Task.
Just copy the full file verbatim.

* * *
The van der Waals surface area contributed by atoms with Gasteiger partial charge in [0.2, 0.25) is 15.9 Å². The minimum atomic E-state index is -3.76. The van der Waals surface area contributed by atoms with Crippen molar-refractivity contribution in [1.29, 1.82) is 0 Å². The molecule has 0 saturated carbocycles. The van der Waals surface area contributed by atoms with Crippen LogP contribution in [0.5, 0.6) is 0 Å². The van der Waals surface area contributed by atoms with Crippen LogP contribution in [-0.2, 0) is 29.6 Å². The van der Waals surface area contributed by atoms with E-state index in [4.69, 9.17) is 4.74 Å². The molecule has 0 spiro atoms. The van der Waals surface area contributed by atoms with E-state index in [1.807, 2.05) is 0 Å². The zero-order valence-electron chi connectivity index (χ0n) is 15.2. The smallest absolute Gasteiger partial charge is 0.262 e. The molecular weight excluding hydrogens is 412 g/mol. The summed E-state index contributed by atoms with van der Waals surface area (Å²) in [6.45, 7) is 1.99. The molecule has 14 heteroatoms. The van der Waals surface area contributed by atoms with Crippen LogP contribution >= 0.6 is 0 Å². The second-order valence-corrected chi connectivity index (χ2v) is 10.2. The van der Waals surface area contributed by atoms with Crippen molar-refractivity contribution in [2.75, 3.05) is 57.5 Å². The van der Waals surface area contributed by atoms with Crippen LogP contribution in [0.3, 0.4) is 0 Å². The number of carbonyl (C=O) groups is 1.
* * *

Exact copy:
The van der Waals surface area contributed by atoms with Gasteiger partial charge in [0.2, 0.25) is 15.9 Å². The minimum atomic E-state index is -3.76. The van der Waals surface area contributed by atoms with Crippen molar-refractivity contribution in [1.29, 1.82) is 0 Å². The molecule has 0 saturated carbocycles. The van der Waals surface area contributed by atoms with Crippen LogP contribution in [0.5, 0.6) is 0 Å². The van der Waals surface area contributed by atoms with Crippen LogP contribution in [-0.2, 0) is 29.6 Å². The van der Waals surface area contributed by atoms with E-state index in [4.69, 9.17) is 4.74 Å². The molecule has 0 spiro atoms. The van der Waals surface area contributed by atoms with E-state index in [1.807, 2.05) is 0 Å². The zero-order valence-electron chi connectivity index (χ0n) is 15.2. The smallest absolute Gasteiger partial charge is 0.262 e. The molecular weight excluding hydrogens is 412 g/mol. The summed E-state index contributed by atoms with van der Waals surface area (Å²) in [6.45, 7) is 1.99. The molecule has 14 heteroatoms. The van der Waals surface area contributed by atoms with Crippen LogP contribution >= 0.6 is 0 Å². The second-order valence-corrected chi connectivity index (χ2v) is 10.2. The van der Waals surface area contributed by atoms with Crippen molar-refractivity contribution in [2.75, 3.05) is 57.5 Å². The van der Waals surface area contributed by atoms with Crippen LogP contribution in [0.3, 0.4) is 0 Å². The number of carbonyl (C=O) groups is 1.